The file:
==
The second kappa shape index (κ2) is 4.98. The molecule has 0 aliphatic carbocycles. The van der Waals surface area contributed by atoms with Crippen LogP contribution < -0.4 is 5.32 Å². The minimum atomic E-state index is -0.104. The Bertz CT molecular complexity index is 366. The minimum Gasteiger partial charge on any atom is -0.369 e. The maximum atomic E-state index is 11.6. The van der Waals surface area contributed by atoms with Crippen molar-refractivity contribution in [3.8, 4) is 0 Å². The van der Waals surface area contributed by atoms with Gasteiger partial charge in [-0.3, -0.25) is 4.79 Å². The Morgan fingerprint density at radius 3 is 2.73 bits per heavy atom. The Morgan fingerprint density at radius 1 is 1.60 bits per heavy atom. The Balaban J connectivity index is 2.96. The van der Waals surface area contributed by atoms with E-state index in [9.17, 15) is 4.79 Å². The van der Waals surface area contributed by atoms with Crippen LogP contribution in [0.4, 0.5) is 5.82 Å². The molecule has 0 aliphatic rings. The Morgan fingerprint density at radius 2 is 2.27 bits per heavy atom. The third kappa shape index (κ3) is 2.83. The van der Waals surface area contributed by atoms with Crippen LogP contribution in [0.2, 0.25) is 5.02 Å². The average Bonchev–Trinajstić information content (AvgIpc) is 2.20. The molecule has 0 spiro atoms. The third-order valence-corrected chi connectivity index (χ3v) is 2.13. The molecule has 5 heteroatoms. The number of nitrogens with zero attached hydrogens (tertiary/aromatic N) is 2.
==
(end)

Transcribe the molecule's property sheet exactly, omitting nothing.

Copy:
The second kappa shape index (κ2) is 4.98. The molecule has 0 aliphatic carbocycles. The van der Waals surface area contributed by atoms with Crippen LogP contribution < -0.4 is 5.32 Å². The minimum atomic E-state index is -0.104. The Bertz CT molecular complexity index is 366. The minimum Gasteiger partial charge on any atom is -0.369 e. The maximum atomic E-state index is 11.6. The van der Waals surface area contributed by atoms with Crippen molar-refractivity contribution in [3.8, 4) is 0 Å². The van der Waals surface area contributed by atoms with Gasteiger partial charge in [-0.3, -0.25) is 4.79 Å². The Morgan fingerprint density at radius 3 is 2.73 bits per heavy atom. The Morgan fingerprint density at radius 1 is 1.60 bits per heavy atom. The Balaban J connectivity index is 2.96. The van der Waals surface area contributed by atoms with E-state index in [9.17, 15) is 4.79 Å². The van der Waals surface area contributed by atoms with Crippen LogP contribution in [0.4, 0.5) is 5.82 Å². The molecule has 0 aliphatic rings. The Morgan fingerprint density at radius 2 is 2.27 bits per heavy atom. The third kappa shape index (κ3) is 2.83. The van der Waals surface area contributed by atoms with Crippen LogP contribution in [0.2, 0.25) is 5.02 Å². The average Bonchev–Trinajstić information content (AvgIpc) is 2.20. The molecule has 0 spiro atoms. The third-order valence-corrected chi connectivity index (χ3v) is 2.13. The molecule has 5 heteroatoms. The number of nitrogens with zero attached hydrogens (tertiary/aromatic N) is 2.